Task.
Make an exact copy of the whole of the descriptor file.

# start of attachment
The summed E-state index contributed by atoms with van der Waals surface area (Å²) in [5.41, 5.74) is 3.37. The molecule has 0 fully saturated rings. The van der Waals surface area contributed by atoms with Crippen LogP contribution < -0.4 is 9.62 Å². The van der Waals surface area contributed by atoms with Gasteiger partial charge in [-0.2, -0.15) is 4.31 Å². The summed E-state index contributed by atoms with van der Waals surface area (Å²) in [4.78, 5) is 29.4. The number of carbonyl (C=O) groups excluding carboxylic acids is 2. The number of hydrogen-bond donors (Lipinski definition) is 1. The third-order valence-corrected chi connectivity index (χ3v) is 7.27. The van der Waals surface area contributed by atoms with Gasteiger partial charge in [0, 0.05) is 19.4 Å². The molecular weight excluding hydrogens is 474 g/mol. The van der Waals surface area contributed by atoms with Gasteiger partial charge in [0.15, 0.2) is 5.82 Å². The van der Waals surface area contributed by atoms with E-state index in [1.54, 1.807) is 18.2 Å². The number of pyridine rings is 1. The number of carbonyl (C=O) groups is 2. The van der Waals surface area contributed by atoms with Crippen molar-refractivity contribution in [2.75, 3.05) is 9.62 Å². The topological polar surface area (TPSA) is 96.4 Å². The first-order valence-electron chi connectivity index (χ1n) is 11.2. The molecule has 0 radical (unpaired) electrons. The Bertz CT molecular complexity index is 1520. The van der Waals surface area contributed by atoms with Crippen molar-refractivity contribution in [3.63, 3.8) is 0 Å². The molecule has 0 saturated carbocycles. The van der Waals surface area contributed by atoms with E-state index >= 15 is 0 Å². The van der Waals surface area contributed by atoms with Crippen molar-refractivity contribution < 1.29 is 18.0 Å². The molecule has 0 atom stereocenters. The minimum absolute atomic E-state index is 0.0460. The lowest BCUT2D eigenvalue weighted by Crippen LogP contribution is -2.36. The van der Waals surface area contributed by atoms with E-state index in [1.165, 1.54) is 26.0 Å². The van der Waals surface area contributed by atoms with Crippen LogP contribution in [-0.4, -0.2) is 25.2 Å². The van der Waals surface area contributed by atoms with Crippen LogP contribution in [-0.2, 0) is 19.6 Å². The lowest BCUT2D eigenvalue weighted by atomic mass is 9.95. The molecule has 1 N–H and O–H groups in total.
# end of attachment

The summed E-state index contributed by atoms with van der Waals surface area (Å²) in [5.41, 5.74) is 3.37. The molecule has 0 fully saturated rings. The van der Waals surface area contributed by atoms with Crippen LogP contribution < -0.4 is 9.62 Å². The van der Waals surface area contributed by atoms with Gasteiger partial charge in [-0.2, -0.15) is 4.31 Å². The summed E-state index contributed by atoms with van der Waals surface area (Å²) in [4.78, 5) is 29.4. The number of carbonyl (C=O) groups excluding carboxylic acids is 2. The number of hydrogen-bond donors (Lipinski definition) is 1. The third-order valence-corrected chi connectivity index (χ3v) is 7.27. The van der Waals surface area contributed by atoms with Gasteiger partial charge in [0, 0.05) is 19.4 Å². The molecular weight excluding hydrogens is 474 g/mol. The van der Waals surface area contributed by atoms with Gasteiger partial charge in [0.15, 0.2) is 5.82 Å². The van der Waals surface area contributed by atoms with E-state index in [1.54, 1.807) is 18.2 Å². The number of pyridine rings is 1. The number of carbonyl (C=O) groups is 2. The van der Waals surface area contributed by atoms with Crippen molar-refractivity contribution in [2.75, 3.05) is 9.62 Å². The topological polar surface area (TPSA) is 96.4 Å². The first-order valence-electron chi connectivity index (χ1n) is 11.2. The molecule has 0 radical (unpaired) electrons. The Bertz CT molecular complexity index is 1520. The van der Waals surface area contributed by atoms with Crippen molar-refractivity contribution in [3.63, 3.8) is 0 Å². The molecule has 0 saturated carbocycles. The van der Waals surface area contributed by atoms with E-state index >= 15 is 0 Å². The van der Waals surface area contributed by atoms with Crippen molar-refractivity contribution < 1.29 is 18.0 Å². The molecule has 0 atom stereocenters. The minimum absolute atomic E-state index is 0.0460. The lowest BCUT2D eigenvalue weighted by Crippen LogP contribution is -2.36. The van der Waals surface area contributed by atoms with E-state index in [1.165, 1.54) is 26.0 Å². The van der Waals surface area contributed by atoms with Crippen LogP contribution in [-0.4, -0.2) is 25.2 Å². The van der Waals surface area contributed by atoms with Crippen LogP contribution in [-0.2, 0) is 19.6 Å². The lowest BCUT2D eigenvalue weighted by atomic mass is 9.95. The molecule has 1 N–H and O–H groups in total.